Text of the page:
Socially Responsible Investing

You probably consider yourself to be a pretty values-driven person.

Maybe you’re rigid about recycling, always support your local firefighters, volunteer at the soup kitchen during the holidays, and try to donate a pint of blood to the Red Cross.

What you get in return is the feeling that you’ve done your part to make the world a little bit of a better place.

But what if you could give—and get back? Watch your money make a difference and give yourself an opportunity to build a nest egg?

Enter socially responsible investing, or SRI.

At its core, it’s when you weigh both social impact and financial return while choosing investments for your portfolio—and it’s become an increasingly popular way for people to invest in causes they believe in.

In 2013, $6.57 trillion in assets under management were devoted to socially responsible investing—an increase of 76% since 2012, according to the Forum for Sustainable and Responsible Investment in the U.S., or US SIF.

Nancy Somers, a Minneapolis–based life coach, began shifting parts of her portfolio about a decade ago into more SRI-oriented investments because “it’s important to me [to know] where my money is going and what it’s doing in the world,” she says. Somers invests in a mutual fund that tracks socially responsible companies, as well as bonds and other micro-lending vehicles that enable her to provide financing for people living in poverty.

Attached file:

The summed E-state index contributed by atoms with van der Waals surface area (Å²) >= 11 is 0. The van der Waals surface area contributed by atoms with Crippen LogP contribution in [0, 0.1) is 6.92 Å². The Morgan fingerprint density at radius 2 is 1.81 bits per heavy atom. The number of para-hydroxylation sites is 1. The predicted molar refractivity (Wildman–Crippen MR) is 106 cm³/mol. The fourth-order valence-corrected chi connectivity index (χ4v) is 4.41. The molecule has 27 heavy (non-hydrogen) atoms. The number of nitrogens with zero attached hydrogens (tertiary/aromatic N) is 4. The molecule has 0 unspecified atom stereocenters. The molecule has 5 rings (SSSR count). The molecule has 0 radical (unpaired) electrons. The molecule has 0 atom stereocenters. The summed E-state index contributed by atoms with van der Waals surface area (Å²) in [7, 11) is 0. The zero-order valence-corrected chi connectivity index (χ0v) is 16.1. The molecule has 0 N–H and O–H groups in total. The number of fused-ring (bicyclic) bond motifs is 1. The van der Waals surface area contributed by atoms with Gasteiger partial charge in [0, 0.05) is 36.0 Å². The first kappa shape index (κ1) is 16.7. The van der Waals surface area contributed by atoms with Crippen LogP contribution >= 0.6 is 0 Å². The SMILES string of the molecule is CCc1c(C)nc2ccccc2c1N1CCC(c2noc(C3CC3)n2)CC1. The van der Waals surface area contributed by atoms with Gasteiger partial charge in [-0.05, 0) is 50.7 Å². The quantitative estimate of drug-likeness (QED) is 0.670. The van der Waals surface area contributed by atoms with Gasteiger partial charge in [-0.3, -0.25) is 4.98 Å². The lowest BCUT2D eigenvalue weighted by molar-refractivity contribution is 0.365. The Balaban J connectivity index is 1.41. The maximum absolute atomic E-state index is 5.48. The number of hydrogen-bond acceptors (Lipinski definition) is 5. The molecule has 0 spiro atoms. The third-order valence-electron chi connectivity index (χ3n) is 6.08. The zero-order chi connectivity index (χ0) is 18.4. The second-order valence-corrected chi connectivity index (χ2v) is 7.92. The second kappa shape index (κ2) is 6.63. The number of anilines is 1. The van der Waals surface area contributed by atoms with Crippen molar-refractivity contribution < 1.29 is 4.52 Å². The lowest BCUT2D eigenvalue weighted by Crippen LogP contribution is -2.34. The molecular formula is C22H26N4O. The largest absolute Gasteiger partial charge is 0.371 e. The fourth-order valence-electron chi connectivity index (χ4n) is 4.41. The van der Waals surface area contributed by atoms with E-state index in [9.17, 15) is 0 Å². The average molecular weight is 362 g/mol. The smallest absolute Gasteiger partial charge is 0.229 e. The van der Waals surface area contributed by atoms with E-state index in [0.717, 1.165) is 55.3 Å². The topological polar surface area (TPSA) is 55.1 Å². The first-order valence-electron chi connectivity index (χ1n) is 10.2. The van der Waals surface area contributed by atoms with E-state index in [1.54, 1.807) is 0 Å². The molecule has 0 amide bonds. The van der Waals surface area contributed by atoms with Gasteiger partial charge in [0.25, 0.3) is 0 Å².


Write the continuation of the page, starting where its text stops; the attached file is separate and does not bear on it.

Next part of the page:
“I researched a lot and found the funds that I felt were doing what I wanted [them] to do,” she says, noting that she’s owned her mutual fund for five years and has been very pleased with its performance. And her microfinance efforts “have enabled me to do one-on-one lending—I’ve gotten a lot of satisfaction out of it [and have been able to] support many people.”

Interested in putting your own money where your values are? We delve into four of the most common ways to get started with SRI, so that doing good goes from just being a warm and fuzzy feeling to something you can take to the bank.

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